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Pakistan: Talks Under Way With US to Bridge Differences on Afghan War

FILE - Students gather at the site of a U.S. drone strike on an Islamic seminary in Hangu district, bordering North Waziristan, Pakistan, Nov. 21, 2013. The strike killed a senior member of the Taliban-linked Haqqani network.

Pakistan says high-level discussions “away from public glare” are under way with the United States to bridge differences stemming from the new Afghan strategy U.S. President Donald Trump announced in August.

Pakistan did not agree with the U.S. policy because “there was a difference in understanding and perceptions on both sides,” said Foreign Ministry spokesman Mohammad Faisal Thursday, while discussing the dialogue process at his weekly news conference in Islamabad.

The policy focused on Pakistan’s alleged duplicity; receiving billions of dollars in U.S. assistance as a non-NATO ally for combating regional terrorism and covertly supporting the Taliban and the Haqqani terrorist network waging deadly attacks on Afghan and U.S.-led allied forces in Afghanistan.

Islamabad promptly rejected the accusations, saying the country is being scapegoated for U.S. military failures in stabilizing Afghanistan and defeating the Taliban.

“Pakistan and the U.S. are actively engaged in discussing the situation in Afghanistan with a view to arriving at a better understanding of each other’s positions and to devise the way forward, to promote peace and stability in Afghanistan,” Faisal said.

The spokesman also said U.S. Defense Secretary Jim Mattis will continue the interaction during a trip to Islamabad. He did not say when, but the Pentagon chief will be visiting the country on December 3, according to Pakistani Foreign Minister Khawaja Asif. The Pentagon has not confirmed the date.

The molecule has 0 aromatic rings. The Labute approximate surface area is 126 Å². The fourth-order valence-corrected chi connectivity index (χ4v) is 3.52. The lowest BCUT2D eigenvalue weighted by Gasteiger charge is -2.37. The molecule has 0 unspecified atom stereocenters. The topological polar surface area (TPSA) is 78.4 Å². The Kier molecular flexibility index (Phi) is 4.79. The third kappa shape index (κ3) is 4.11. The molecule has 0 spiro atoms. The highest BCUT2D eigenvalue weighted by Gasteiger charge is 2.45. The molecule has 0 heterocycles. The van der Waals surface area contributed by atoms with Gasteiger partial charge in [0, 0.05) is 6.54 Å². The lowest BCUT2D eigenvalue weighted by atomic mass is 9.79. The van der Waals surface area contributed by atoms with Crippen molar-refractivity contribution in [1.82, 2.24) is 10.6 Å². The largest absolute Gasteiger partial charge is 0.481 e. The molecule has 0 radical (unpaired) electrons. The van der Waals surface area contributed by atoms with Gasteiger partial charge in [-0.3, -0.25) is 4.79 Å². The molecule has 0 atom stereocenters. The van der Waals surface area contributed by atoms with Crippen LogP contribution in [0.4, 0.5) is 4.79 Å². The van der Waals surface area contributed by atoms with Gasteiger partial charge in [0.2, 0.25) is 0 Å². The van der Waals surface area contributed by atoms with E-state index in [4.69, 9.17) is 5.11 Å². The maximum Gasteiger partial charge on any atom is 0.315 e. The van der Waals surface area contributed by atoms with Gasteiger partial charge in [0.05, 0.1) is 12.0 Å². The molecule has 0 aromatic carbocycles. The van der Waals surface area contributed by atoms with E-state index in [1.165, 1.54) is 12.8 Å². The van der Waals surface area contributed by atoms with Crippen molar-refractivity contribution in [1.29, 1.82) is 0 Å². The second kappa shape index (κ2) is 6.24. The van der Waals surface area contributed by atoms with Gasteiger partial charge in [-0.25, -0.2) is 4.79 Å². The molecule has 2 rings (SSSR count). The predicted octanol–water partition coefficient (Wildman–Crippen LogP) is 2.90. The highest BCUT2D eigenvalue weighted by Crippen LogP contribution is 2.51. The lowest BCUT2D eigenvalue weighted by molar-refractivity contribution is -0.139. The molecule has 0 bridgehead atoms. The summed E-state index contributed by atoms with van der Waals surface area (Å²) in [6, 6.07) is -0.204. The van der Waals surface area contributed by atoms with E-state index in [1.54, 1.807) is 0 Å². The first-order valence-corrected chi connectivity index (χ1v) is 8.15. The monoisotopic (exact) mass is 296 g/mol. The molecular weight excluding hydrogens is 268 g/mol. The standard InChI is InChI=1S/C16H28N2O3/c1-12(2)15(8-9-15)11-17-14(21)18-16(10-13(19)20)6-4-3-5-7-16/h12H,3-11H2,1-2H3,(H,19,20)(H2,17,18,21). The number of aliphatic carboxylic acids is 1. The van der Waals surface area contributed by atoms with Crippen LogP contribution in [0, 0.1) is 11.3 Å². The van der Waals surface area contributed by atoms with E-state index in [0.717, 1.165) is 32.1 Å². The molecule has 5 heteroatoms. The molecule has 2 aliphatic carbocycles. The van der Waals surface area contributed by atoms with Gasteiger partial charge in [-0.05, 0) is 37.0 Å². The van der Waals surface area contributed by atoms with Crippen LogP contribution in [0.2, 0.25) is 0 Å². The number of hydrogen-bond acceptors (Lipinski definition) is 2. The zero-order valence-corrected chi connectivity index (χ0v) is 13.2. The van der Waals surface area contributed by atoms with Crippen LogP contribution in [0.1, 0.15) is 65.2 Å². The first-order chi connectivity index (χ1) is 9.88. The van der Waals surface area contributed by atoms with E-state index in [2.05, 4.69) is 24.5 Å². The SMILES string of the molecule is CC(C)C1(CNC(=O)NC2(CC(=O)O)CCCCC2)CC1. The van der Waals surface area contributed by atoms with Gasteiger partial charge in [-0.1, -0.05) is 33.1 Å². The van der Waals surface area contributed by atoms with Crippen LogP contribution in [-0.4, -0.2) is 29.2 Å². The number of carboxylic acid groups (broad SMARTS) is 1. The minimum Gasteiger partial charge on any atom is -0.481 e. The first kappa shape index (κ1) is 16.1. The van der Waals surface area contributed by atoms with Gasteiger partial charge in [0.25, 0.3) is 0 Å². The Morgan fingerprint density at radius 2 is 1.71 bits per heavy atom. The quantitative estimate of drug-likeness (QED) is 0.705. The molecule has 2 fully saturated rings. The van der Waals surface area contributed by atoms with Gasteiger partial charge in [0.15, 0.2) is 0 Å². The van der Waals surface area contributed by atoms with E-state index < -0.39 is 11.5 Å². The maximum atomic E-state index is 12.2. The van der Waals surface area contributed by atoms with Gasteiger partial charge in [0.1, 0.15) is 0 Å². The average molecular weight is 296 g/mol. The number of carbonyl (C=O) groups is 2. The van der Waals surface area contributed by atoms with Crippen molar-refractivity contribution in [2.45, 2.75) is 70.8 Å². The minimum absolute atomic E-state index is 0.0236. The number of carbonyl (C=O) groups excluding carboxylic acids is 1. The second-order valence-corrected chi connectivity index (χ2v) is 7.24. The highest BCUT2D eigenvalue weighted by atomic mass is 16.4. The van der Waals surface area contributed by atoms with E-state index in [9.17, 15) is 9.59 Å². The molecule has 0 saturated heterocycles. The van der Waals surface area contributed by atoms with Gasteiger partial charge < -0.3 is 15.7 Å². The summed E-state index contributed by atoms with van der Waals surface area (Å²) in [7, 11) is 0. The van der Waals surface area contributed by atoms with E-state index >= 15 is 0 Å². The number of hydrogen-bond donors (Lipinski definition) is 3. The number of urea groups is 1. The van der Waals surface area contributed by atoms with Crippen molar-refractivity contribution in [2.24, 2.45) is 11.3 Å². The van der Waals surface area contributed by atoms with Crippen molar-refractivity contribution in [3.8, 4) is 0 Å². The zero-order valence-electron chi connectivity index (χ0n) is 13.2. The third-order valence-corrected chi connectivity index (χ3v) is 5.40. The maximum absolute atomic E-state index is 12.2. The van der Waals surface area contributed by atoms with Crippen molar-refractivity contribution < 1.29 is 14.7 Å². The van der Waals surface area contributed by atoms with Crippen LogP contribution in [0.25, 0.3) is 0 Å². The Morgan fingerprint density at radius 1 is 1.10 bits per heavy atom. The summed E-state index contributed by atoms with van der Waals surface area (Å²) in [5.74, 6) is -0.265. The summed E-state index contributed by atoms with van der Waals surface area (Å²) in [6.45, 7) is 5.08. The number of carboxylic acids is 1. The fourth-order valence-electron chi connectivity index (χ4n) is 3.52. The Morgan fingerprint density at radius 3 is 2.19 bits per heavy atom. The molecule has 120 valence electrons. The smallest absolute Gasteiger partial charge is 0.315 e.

U.S. officials are also critical of alleged ties between the Pakistani spy agency, ISI, and the Haqqani network, whose leaders are accused of directing violence in Afghanistan from their alleged sanctuaries in Pakistan.

The top U.S. military commander in Afghanistan, General John Nicholson, on Thursday told reporters Washington is in talks with Islamabad to press the latter to cut those ties.

“This is a conversation that is going on between Washington and Islamabad at the highest levels of the U.S. government. So, I would not talk about the next steps that we will take. But you can be assured that my government, the United States, is putting pressure on Pakistan, this is diplomatic pressure, economic pressure,” Nicholson said.

The U.S. general cited a deadly truck bombing he said the Haqqani network plotted in the high-security diplomatic zone of the Afghan capital, Kabul, in May of this year. The attack left more than 150 people dead and many more wounded. Embassies of nine countries were also damaged, according to Nicholson.

FILE - US Army General John Nicholson arrives ahead of a joint press conference in Kabul, Nov. 20, 2017.
FILE - US Army General John Nicholson arrives ahead of a joint press conference in Kabul, Nov. 20, 2017.

“They [the Haqqanis] are not only attacking innocent Afghan people, they have also been attacking the international forces and diplomats that are here to help the Afghan people. So, all of these nations have been going back to Pakistan,” noted the general.

While testifying before a congressional committee in October, Mattis said the U.S. would try “one more time” to make the Afghan strategy work with Pakistan, “and if our best efforts fail, the president is prepared to take whatever steps are necessary.”

Pakistani officials maintain that their counterterrorism efforts have reduced the threat in the region and the country is not supporting any warring faction in Afghanistan.

Pakistan says camps set up for millions of Afghan refugees have been used as shelters by insurgents to plot attacks on both sides of the border. Islamabad does not rule out the presence of Afghan insurgents on its side.

They say unleashing a counter-militancy operation on the displaced population would amount to bringing the Afghan war to Pakistani soil at a time when the country is already fighting anti-state militants.

Critics, however, rule out a total collapse in bilateral relations over persistent tensions. They point to major ground and air lines of communications through Pakistan that have been used for years to send supplies to thousands of U.S. and NATO forces in Afghanistan.